The architecture of the time was fortified and was designed only to provide shelter. Any structures that were built were supplied by either what could be obtained in the immediate vicinity or on the biannual wagon trains that arrived from Chihuahua, México, on the Santa Fe Trail. Unlike the architecture of California or Texas, there wasn’t the money in New Mexico for elaborate Mission-style churches and homes. There was no police force, little ruling authority and, for many years, nowhere near enough clergy to tend to the needs of the people. New Mexican settlers had to fend for themselves, leading to the evolution of the Penitentes and another major Hispanic contribution to New Mexican culture: artifacts for homes, including beautiful hand-crafted santos, bultos and retablos. By all accounts, New Mexico was still very much a frontier. From the mid-16th century through the late 19th century, the predominant architectural style was referred to as Spanish Colonial.
The early Hispanic period buildings, in most cases, started with only one or two rooms. They were added onto as families grew, until they formed courtyard homes called haciendas. The hacienda was the ideal form for its day, built surrounding a patio, with a portal all around or across one end of the enclosed courtyard. The hacienda had small exterior openings, so the space could be secured from animal and human predators, which also led to somewhat of an interior focus. The zaguan, a covered room on the outside wall of the courtyard home, had a large gate on the outside face and an opening into the courtyard at the inside. This allowed people to bring in their livestock and wagons in case of attack.
The Spanish Crown had rules for size and shape of all elements of common buildings. South-facing hillsides were preferred for building locations to protect buildings from the north and west winds and snow, to maximize solar gain in winter, and to offer a secure high-vantage point from which to defend the buildings.
In most cases, buildings were constructed of thick courses of sun-dried adobe bricks, a technique the Spanish learned from the Moors. Buildings were constructed as one-story structures, with rooms linked together linearly and opening either into one another along one side or through a covered porch. Most had short parapet walls at the joint of the roof and walls to prevent people from climbing onto the roof, as well as to give defenders a place from which to shoot during an attack. The mud-plaster exterior walls were remudded each year in an enjarre, which was almost always done by women. Most homes featured bee hive-shaped, raised corner fireplaces with adobe chimneys. These Spanish Colonial buildings most often utilized a low-pitched or flat earthen roof supported by round, peeled vigas and latillas and, eventually, planks, which were sometimes painted or covered with bleached muslin. Better tools made of metal—not stone—made possible refined cutting of vigas, and these were eventually cut into rectangular shapes and allowed to rest on large carved brackets, which allowed for longer spans and taller, larger spaces. The Spanish preferred one large, multifunction space to the many smaller, single-use spaces that the Native Americans preferred.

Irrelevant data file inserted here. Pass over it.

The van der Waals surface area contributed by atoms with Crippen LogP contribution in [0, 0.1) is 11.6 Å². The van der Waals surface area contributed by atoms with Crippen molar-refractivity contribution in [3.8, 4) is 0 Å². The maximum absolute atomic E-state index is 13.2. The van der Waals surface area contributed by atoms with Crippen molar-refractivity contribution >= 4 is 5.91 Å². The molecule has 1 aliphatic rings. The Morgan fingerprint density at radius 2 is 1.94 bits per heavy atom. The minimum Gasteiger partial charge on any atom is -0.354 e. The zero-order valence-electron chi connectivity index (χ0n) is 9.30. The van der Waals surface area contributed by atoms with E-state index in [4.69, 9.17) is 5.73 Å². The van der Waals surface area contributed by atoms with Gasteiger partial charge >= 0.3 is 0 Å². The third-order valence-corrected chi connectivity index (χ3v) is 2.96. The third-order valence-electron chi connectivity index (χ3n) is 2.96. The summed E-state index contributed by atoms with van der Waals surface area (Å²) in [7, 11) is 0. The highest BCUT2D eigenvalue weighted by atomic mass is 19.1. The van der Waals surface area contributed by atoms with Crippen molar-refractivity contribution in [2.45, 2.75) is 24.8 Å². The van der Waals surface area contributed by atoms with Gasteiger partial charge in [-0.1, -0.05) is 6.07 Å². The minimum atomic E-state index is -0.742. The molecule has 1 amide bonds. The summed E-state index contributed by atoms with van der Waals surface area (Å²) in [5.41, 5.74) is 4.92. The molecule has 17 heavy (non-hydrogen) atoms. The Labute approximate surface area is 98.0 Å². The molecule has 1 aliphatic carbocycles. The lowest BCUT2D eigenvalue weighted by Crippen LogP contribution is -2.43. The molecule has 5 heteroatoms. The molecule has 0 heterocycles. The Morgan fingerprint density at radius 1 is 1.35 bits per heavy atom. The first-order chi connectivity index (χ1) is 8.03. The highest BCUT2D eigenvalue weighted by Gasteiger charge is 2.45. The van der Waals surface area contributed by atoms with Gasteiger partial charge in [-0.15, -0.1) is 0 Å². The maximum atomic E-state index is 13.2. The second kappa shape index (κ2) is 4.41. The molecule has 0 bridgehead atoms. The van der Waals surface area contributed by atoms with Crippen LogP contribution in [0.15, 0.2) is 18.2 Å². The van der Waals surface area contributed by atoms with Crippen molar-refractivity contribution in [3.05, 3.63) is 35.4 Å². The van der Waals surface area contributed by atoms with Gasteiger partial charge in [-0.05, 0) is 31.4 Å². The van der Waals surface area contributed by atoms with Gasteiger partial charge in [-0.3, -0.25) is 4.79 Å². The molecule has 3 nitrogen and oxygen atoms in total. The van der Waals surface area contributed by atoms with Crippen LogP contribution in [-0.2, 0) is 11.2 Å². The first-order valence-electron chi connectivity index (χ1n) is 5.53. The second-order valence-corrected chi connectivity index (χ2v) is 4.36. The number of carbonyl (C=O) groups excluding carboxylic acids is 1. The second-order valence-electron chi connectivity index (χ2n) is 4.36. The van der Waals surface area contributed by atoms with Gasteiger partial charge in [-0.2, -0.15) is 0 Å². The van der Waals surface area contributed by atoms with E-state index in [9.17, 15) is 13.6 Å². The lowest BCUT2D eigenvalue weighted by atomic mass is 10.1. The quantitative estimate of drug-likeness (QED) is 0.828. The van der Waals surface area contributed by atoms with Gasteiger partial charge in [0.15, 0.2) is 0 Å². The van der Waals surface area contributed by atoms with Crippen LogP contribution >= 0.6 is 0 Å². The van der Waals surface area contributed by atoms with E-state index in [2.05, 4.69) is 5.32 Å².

Interior walls were whitewashed, in most cases, to reflect light from the small windows through the space and featured a gingham or similar fabric wainscot. Elaborately carved woods and colorful paint detailing at ceilings, arches, between rooms, or over doorways were usually reserved for the interior of the building for maintenance reasons. The earthen floors were pounded with adobe mortar and, eventually, planed wood. Many were covered with a locally made jerga, a black-and-white geometric cloth carpet.
The small windows we see in Spanish Colonial period buildings might have originally been made of selenite, mica, or oiled hides. They were sometimes covered with wooden shutters, which allowed the rooms to hold heat in at night. Wooden grilles over openings mimic Spanish metal grilles and allow for ample natural ventilation. With tools came the ability to make things, and two of the most important items made during this period were doors and hinges. Metalworking of iron and tin was introduced, and we see these details used first in churches and, later, in private homes. Glass and cloth were also being traded on the wagon trains from México, and we start to see beautiful detailed embroidery with bird and floral designs on altar cloths, walls and glass. Those symbols were derived from Oriental, Persian and Moorish motifs.